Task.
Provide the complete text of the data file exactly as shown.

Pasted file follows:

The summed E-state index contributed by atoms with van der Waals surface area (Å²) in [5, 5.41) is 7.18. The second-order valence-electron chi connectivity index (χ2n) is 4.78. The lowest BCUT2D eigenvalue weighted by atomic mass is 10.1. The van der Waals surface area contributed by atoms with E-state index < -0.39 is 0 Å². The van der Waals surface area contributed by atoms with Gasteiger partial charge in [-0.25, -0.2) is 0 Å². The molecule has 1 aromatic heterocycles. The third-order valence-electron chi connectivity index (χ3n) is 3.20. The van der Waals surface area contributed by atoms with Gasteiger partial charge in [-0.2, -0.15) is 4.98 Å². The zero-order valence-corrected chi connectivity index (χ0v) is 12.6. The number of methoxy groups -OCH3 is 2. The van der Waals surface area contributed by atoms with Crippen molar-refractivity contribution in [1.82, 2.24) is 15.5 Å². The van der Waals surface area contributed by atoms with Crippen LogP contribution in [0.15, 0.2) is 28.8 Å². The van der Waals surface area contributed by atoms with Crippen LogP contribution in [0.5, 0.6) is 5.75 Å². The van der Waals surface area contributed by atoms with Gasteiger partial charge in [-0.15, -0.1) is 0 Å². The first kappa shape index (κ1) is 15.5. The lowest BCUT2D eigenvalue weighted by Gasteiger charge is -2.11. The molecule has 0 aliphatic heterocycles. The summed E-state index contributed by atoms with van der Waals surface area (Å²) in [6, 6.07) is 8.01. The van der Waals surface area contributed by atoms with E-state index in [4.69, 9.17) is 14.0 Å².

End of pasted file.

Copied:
The summed E-state index contributed by atoms with van der Waals surface area (Å²) in [5, 5.41) is 7.18. The second-order valence-electron chi connectivity index (χ2n) is 4.78. The lowest BCUT2D eigenvalue weighted by atomic mass is 10.1. The van der Waals surface area contributed by atoms with E-state index < -0.39 is 0 Å². The van der Waals surface area contributed by atoms with Gasteiger partial charge in [-0.25, -0.2) is 0 Å². The molecule has 1 aromatic heterocycles. The third-order valence-electron chi connectivity index (χ3n) is 3.20. The van der Waals surface area contributed by atoms with Gasteiger partial charge in [-0.2, -0.15) is 4.98 Å². The zero-order valence-corrected chi connectivity index (χ0v) is 12.6. The number of methoxy groups -OCH3 is 2. The van der Waals surface area contributed by atoms with Crippen molar-refractivity contribution in [1.82, 2.24) is 15.5 Å². The van der Waals surface area contributed by atoms with Crippen LogP contribution in [0.15, 0.2) is 28.8 Å². The van der Waals surface area contributed by atoms with Crippen LogP contribution in [0.5, 0.6) is 5.75 Å². The van der Waals surface area contributed by atoms with Gasteiger partial charge in [-0.15, -0.1) is 0 Å². The first kappa shape index (κ1) is 15.5. The lowest BCUT2D eigenvalue weighted by Gasteiger charge is -2.11. The molecule has 0 aliphatic heterocycles. The summed E-state index contributed by atoms with van der Waals surface area (Å²) in [6, 6.07) is 8.01. The van der Waals surface area contributed by atoms with E-state index in [4.69, 9.17) is 14.0 Å².